Iran Election Guide

Donate to EAWV

Or, click to learn more


Entries in Medicare (6)


US Politics Special: A 6-Point Guide to the "Fiscal Cliff"

President Obama calls on Friday for a resolution to avoid the "fiscal cliff"

See also US Audio Feature: So How Serious is This "Fiscal Cliff"? --- Scott Lucas with the BBC

Editor's Note: As 2012 comes to a close, the emergency story in the US press is the "fiscal cliff". If there is no agreement by midnight, then tax cuts introduced by George W. Bush almost a decade ago will lapse, and funding of Federal programmes --- such as benefits for long-term unemployment and farm subsidies --- will be in jeopardy.

Discussions on Sunday were adjourned without agreement between the Obama Administration and Democratic and Republican leaders in Congress, despite Democratic concessions such as the raising of tax rates only on those making more than $450,000 a year and on an escalation of estate tax.

But as the haggling over details continues to the last minute, what are the basic economic issues? What happens if the clock strikes 12 and there is no dramatic resolution? EA's Lee Haddigan explains....

Click to read more ...


US Politics Analysis: Pushing Obama and Congress Towards the "Fiscal Cliff"

Federal Reserve Chairman Ben Bernanke talks on Tuesday about the "fiscal cliff"

America's politicians are wrestling with a basic problem --- raise taxes or cut welfare spending --- and the interested and influential advocacy groups are unlikely to be accommodating. Thought organisations supporting Obama are shouting loudest now there is little doubt that, once Republicans have come to terms with their electoral defeat, conservatives will push back hard. This is a game which is only beginning and in which the President and members of Congress are far from the only players.

Click to read more ...


US Politics Special: Fiddling While America Defaults? 

With four weeks to go before the US faces a possible default on its debt, there is still little sense of how President Obama will lead the country out of the public finances mess the nation faces. It defies belief that the Administration does not have some kind of long-term strategy to ensure that America pays its bills come 2 August, but quite what that plan is nobody outside the Administration could claim to know for sure.

One disturbing possibility to begin considering is that Obama is privy to information that the crisis in America's finances is worse than thought --- his seeming reluctance to get fully involved in the debate is, in fact, a masterful attempt to avoid spooking the markets before a Band-aid can be slapped on the problem. That is pure speculation, but it says something about the ineffectiveness of the President that the only way to take some cold comfort from his performance is to imagine an even worse scenario.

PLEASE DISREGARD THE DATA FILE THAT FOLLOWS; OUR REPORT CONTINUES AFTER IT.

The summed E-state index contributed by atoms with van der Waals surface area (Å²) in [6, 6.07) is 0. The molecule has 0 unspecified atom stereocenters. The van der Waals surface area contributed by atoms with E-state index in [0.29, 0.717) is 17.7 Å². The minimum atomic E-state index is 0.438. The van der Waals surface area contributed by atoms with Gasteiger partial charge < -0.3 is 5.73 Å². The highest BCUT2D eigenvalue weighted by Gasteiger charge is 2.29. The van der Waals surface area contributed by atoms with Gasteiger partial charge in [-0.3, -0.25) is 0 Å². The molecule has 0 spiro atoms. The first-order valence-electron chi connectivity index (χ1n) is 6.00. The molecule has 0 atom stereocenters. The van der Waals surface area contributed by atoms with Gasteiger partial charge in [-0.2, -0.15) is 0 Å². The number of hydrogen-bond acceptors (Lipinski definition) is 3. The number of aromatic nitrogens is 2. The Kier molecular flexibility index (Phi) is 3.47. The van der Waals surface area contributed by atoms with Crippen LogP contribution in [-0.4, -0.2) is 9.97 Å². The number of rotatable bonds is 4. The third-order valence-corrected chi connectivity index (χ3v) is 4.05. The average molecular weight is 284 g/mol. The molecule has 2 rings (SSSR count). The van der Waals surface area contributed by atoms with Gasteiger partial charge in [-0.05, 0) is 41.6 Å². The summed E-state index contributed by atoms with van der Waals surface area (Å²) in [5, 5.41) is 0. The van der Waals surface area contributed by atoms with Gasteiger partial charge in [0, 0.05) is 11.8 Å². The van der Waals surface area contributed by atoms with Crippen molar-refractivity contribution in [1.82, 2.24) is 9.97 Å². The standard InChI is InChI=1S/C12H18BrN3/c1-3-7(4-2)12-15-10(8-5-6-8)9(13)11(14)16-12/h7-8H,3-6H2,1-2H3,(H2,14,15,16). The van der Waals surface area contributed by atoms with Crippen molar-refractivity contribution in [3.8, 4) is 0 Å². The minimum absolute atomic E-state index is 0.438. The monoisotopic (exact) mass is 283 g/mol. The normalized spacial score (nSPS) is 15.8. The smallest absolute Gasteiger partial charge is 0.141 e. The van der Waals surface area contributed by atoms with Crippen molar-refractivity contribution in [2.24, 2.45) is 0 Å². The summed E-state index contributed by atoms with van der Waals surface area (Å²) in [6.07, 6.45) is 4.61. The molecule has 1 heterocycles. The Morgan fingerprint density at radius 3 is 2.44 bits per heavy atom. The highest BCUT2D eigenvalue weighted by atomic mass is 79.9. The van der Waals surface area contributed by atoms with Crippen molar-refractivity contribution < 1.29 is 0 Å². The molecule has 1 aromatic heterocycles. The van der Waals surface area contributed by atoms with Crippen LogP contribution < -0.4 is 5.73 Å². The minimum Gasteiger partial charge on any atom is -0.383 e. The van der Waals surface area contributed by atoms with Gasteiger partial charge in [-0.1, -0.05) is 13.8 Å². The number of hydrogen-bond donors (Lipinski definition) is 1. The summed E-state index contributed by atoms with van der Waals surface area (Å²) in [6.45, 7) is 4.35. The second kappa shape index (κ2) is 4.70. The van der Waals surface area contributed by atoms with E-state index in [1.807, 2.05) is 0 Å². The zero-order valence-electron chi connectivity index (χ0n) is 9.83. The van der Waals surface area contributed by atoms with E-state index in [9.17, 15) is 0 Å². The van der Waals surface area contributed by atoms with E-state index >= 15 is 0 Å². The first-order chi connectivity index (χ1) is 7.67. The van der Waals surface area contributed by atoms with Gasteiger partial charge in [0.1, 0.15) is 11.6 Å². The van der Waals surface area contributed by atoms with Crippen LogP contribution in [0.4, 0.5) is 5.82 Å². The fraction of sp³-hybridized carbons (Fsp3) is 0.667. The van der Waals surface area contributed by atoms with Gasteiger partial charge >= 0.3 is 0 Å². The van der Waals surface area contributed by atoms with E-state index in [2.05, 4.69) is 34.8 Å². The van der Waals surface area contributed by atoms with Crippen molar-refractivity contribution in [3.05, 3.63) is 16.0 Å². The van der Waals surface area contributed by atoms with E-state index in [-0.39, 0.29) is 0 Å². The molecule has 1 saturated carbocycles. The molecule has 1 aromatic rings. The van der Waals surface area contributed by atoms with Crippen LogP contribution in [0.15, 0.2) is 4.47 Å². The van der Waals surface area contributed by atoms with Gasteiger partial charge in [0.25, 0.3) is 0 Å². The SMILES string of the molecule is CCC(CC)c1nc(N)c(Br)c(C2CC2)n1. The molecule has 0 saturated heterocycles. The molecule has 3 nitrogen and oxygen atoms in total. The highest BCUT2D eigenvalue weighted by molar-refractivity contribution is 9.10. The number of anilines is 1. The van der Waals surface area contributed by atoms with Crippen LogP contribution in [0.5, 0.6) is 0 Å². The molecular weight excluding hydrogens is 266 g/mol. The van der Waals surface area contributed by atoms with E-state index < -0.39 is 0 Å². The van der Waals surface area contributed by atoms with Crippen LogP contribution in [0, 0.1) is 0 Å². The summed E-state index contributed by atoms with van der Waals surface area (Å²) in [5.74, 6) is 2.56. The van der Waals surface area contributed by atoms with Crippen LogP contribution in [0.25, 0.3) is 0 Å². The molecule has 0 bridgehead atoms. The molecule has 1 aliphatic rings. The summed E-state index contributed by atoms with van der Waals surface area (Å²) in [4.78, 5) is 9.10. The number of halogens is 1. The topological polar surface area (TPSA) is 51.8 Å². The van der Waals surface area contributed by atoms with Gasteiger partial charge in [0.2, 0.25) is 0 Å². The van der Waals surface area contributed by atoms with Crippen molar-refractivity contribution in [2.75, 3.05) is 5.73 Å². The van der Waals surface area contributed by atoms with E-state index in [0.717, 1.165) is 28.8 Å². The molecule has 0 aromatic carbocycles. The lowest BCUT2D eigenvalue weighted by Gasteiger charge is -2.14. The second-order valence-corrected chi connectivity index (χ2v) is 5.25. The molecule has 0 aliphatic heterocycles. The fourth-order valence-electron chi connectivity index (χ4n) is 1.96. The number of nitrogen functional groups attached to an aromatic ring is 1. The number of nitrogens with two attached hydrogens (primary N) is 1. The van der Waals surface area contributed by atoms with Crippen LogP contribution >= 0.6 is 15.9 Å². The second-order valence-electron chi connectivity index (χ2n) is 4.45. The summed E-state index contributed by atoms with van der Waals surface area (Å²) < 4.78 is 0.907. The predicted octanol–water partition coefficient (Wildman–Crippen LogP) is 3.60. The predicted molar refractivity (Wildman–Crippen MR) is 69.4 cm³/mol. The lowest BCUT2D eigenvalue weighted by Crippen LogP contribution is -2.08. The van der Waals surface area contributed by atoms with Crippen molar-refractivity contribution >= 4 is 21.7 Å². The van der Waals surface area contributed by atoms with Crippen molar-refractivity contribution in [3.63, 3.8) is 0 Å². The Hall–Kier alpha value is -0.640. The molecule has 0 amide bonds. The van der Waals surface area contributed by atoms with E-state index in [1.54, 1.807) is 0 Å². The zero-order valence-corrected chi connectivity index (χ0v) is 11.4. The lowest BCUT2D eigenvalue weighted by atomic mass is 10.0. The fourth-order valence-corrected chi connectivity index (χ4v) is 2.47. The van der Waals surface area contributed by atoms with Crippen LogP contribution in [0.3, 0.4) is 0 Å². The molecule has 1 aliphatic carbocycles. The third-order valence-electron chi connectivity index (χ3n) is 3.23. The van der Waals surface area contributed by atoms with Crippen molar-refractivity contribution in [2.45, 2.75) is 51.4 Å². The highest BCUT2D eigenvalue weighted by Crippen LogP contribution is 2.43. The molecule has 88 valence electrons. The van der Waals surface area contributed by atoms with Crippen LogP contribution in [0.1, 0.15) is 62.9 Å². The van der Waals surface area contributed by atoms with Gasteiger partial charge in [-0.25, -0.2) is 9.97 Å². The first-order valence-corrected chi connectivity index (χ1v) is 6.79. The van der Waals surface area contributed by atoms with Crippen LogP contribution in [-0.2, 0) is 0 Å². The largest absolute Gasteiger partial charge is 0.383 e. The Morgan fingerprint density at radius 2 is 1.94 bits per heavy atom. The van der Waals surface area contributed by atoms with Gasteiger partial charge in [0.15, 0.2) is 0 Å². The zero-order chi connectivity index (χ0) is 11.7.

Click to read more ...


US Politics Analysis: Setting Out the Medicare Crisis

An ideological clash looms over the reality that health care costs are on an unsustainable upward curve. Both parties have different and deeply divergent opinions on how those costs should be controlled, but the Medicare Trustees Report unequivocally sets outs:

The sizable differences in projected Medicare cost levels between current law and the illustrative alternative scenario highlight the critical importance of finding ways to bring Medicare costs --- and health care costs in the U.S. generally --- more in line with society's ability to afford them.

Quite how that "critically important'"solution can be found in the existing political climate remains a mystery.

Click to read more ...


US Politics: Beyond the Budget Dispute, A Crisis in Health Care

The starting point for the health care debate is that the US spent nearly $2.2 trillion, or $7,400 per person, on health care in 2007. To put that in context, $2.2 trillion is double the total of discretionary spending, which includes defense, in 2010, and itrepresents 16% of America's annual GDP.

Those numbers and percentages have been been rapidly rising in real terms over the last 40 years. The US spent $714 billion on health care in 1990 and $253 billion in 1980; as a share of GDP, health care has increased from 7.2% in 1970 to a projected 20.3% in 2018.

Click to read more ...


US Politics Special: The Conservative Way Forward on Medicaid and Medicare

The conservative Roadmap's guiding philosophy is the vaunted economic efficiency of the free market,with hundreds of millions of individual choices in the health insurance market driving down the overall cost of health care provision.

Both Medicare and Medicaid began in 1965 as part of President Lyndon Johnson's "Great Society". Medicare is funded solely by federal dollars, partly through an employee payroll tax, and provides health care coverage for participants who are over 65. Medicaid is a joint state-federal enterprise, with states generally receiving a dollar of federal money for each dollar they spend, allowing low-income families to receive medical treatment.

The highlight of Rep. Ryan's recommendations for Medicaid is the issuing of a debit card to low-income families, loaded with a set amount of funds that can be paid to approved health care insurers.

Click to read more ...